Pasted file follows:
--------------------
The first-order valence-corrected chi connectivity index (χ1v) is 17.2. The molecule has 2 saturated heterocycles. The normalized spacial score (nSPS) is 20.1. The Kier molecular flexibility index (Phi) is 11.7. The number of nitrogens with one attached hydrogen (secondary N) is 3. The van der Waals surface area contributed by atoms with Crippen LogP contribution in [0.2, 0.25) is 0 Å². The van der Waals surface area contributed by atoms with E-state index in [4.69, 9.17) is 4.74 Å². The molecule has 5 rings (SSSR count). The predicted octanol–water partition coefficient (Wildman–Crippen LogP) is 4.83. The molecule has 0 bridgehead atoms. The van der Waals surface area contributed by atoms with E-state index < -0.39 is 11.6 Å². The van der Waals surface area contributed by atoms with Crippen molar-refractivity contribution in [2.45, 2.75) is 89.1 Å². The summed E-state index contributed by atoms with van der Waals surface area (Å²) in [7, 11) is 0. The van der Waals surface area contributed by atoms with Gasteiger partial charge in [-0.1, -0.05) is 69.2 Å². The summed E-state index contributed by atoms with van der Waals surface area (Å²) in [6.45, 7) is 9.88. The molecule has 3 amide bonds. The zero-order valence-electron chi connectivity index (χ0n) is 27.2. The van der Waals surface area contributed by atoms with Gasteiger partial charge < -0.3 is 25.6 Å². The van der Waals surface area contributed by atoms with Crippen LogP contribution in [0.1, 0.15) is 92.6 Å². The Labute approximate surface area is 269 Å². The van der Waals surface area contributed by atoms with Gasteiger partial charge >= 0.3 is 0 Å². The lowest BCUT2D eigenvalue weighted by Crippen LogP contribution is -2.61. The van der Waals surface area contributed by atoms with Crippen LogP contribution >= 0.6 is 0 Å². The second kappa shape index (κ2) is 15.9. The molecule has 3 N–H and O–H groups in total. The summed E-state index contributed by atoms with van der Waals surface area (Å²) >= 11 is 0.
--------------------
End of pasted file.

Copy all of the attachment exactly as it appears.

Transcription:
The first-order valence-corrected chi connectivity index (χ1v) is 17.2. The molecule has 2 saturated heterocycles. The normalized spacial score (nSPS) is 20.1. The Kier molecular flexibility index (Phi) is 11.7. The number of nitrogens with one attached hydrogen (secondary N) is 3. The van der Waals surface area contributed by atoms with Crippen LogP contribution in [0.2, 0.25) is 0 Å². The van der Waals surface area contributed by atoms with E-state index in [4.69, 9.17) is 4.74 Å². The molecule has 5 rings (SSSR count). The predicted octanol–water partition coefficient (Wildman–Crippen LogP) is 4.83. The molecule has 0 bridgehead atoms. The van der Waals surface area contributed by atoms with E-state index < -0.39 is 11.6 Å². The van der Waals surface area contributed by atoms with Crippen molar-refractivity contribution in [2.45, 2.75) is 89.1 Å². The summed E-state index contributed by atoms with van der Waals surface area (Å²) in [7, 11) is 0. The van der Waals surface area contributed by atoms with Gasteiger partial charge in [-0.1, -0.05) is 69.2 Å². The summed E-state index contributed by atoms with van der Waals surface area (Å²) in [6.45, 7) is 9.88. The molecule has 3 amide bonds. The zero-order valence-electron chi connectivity index (χ0n) is 27.2. The van der Waals surface area contributed by atoms with Gasteiger partial charge < -0.3 is 25.6 Å². The van der Waals surface area contributed by atoms with Crippen LogP contribution in [0.1, 0.15) is 92.6 Å². The Labute approximate surface area is 269 Å². The van der Waals surface area contributed by atoms with Gasteiger partial charge >= 0.3 is 0 Å². The lowest BCUT2D eigenvalue weighted by Crippen LogP contribution is -2.61. The van der Waals surface area contributed by atoms with Crippen LogP contribution >= 0.6 is 0 Å². The second kappa shape index (κ2) is 15.9. The molecule has 3 N–H and O–H groups in total. The summed E-state index contributed by atoms with van der Waals surface area (Å²) >= 11 is 0.